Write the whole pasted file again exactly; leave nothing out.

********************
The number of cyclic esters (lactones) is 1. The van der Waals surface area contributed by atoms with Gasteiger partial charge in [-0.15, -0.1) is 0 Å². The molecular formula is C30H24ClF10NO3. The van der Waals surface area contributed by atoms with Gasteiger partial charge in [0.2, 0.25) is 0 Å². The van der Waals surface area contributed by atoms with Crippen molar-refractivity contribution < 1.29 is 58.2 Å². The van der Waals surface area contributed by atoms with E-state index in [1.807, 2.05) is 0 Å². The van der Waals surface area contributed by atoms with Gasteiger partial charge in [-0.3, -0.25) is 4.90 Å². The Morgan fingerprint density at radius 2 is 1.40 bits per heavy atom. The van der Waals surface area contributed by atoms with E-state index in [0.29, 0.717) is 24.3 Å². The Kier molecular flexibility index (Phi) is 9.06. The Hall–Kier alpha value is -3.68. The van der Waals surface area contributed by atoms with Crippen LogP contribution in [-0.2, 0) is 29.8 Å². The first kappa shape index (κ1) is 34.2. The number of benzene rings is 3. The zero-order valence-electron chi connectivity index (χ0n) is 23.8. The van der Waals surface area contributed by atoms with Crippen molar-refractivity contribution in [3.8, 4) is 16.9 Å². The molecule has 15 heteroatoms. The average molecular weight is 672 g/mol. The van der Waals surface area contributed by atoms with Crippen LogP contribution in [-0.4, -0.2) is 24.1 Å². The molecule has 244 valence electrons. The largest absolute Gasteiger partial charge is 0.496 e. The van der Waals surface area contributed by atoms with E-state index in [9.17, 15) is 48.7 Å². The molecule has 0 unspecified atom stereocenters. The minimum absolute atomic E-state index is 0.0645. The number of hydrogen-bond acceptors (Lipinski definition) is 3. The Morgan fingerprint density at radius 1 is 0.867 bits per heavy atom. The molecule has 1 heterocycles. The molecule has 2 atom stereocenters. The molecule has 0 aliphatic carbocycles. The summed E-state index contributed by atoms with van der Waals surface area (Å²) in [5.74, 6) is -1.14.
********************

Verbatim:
The number of cyclic esters (lactones) is 1. The van der Waals surface area contributed by atoms with Gasteiger partial charge in [-0.15, -0.1) is 0 Å². The molecular formula is C30H24ClF10NO3. The van der Waals surface area contributed by atoms with Gasteiger partial charge in [0.2, 0.25) is 0 Å². The van der Waals surface area contributed by atoms with Crippen molar-refractivity contribution < 1.29 is 58.2 Å². The van der Waals surface area contributed by atoms with E-state index in [1.807, 2.05) is 0 Å². The van der Waals surface area contributed by atoms with Gasteiger partial charge in [-0.3, -0.25) is 4.90 Å². The Morgan fingerprint density at radius 2 is 1.40 bits per heavy atom. The van der Waals surface area contributed by atoms with E-state index in [0.29, 0.717) is 24.3 Å². The Kier molecular flexibility index (Phi) is 9.06. The Hall–Kier alpha value is -3.68. The van der Waals surface area contributed by atoms with Crippen LogP contribution in [-0.2, 0) is 29.8 Å². The first kappa shape index (κ1) is 34.2. The number of benzene rings is 3. The zero-order valence-electron chi connectivity index (χ0n) is 23.8. The van der Waals surface area contributed by atoms with Crippen molar-refractivity contribution in [3.8, 4) is 16.9 Å². The molecule has 15 heteroatoms. The average molecular weight is 672 g/mol. The van der Waals surface area contributed by atoms with Crippen LogP contribution in [-0.4, -0.2) is 24.1 Å². The molecule has 244 valence electrons. The largest absolute Gasteiger partial charge is 0.496 e. The van der Waals surface area contributed by atoms with E-state index in [9.17, 15) is 48.7 Å². The molecule has 0 unspecified atom stereocenters. The minimum absolute atomic E-state index is 0.0645. The number of hydrogen-bond acceptors (Lipinski definition) is 3. The Morgan fingerprint density at radius 1 is 0.867 bits per heavy atom. The molecule has 1 heterocycles. The molecule has 2 atom stereocenters. The molecule has 0 aliphatic carbocycles. The summed E-state index contributed by atoms with van der Waals surface area (Å²) in [5.74, 6) is -1.14.